1. In this Revision application to the Government of India, transferred to the Tribunal and heard by us as an Appeal, pursuant to Section 131-B of the Customs Act, 1962, the allegations, in a brief compass, were (a) on 8-1-1980, seizure was effected of 1144 pcs. of various types of old and used clothes, without any markings on them, together with 40 pcs. of zip fasteners on the ground that they were all of foreign origin and hence, reasonably believed to have been smuggled ; (b) the Appellant's statement was recorded and a Panchnama prepared and he was made to sign both although he was illiterate and the contents thereof were not read over and admitted by him to be correct ; (c) he, nevertheless, stated that the old clothes were purchased from petty dealers and there was no record of such sales such as bills, etc.; (d) the fact, however, remained that the old clothes bore no markings to indicate their foreign origin ; (e) nevertheless, it was averred in the show-cause notice that the goods in question were brought into India through an unauthorised route in contravention of the provisions in the Notifications issued under Section 11 of the Customs Act, 1962 read with Section 3(1) of the Imports & Exports (Control) Act, 1947 ; (f) in adjudication, the goods were confiscated absolutely and a penalty of Rs. 4000/- was levied ; (g) on an appeal, the Appellate Collector had modified the order in adjudication in (i) affording an option to redeem the goods on payment of Rs. 10,000/- ; (a) the seized goods were neither those notified in terms of Section 123 p,f the Customs Act, 1962, nor did they fall within those specified under Chapter IV of the said Act ; (iii) contrary to the import prohibition contained in the Imports & Exports (Control) Act, 1947, and (iv) the requisite mens rea in terms of Section 112 of the Customs Act, 1962knowledge or reasonable belief that the goods are liable to be confiscated under Section 111 of the Act, lay on the Revenue; (i) the statement of the Appellant was the only evidence in the case ; (ii) his description of the goods as "VEDESHI MAAL" therein is not conclusive on the issue, especially in view of the absence of any markings to indicate the country of origin on the clothes. The Zip fasteners could have been cut from used clothes ; (iv) even if they were of foreign origin, there was no evidence that they were smuggled into India ; (d) the circumstantial evidence in the case is not such as would necessarily lead to a conclusion of guilt of the Appellant and of the liability to confiscation of the goods ; (e) requiring the Appellant to prove by evidence of bills, etc.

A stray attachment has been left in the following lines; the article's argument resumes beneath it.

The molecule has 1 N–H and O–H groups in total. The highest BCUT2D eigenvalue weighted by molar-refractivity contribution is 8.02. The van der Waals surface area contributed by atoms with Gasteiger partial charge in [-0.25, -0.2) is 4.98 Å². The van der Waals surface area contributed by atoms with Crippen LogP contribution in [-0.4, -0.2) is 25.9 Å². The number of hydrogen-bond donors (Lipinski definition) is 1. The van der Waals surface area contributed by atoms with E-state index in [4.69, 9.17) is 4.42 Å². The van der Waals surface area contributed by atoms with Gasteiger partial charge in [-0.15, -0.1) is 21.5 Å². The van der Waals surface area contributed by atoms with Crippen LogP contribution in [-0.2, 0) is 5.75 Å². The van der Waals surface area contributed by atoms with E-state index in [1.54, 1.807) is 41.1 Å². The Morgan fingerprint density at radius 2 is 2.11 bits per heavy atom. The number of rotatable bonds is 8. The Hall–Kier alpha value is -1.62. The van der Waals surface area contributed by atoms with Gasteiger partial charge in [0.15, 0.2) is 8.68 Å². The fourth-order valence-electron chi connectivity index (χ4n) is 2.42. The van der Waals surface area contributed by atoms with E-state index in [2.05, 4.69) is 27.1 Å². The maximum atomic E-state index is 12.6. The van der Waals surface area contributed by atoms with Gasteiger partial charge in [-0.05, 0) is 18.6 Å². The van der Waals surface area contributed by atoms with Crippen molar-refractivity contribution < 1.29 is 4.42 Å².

amounts to placing the onus on him although the goods were not notified goods; (f) the confiscation of the goods and the levy of penalty in the absence of proof of the requisite mens rea was unsustainable ; 3. We have heard the counsel at length on the aforesaid grounds. He placed reliance on A.I.R. 1971 Tripura 3.
4. In our opinion, all the aforesaid contentions except those relating to proof of requisite mens rea for levy of penalty, had been conclusively refuted in A.I.R. 1974 S.C. 859 (Collector of Customs, Madras v. D. Bhoormull).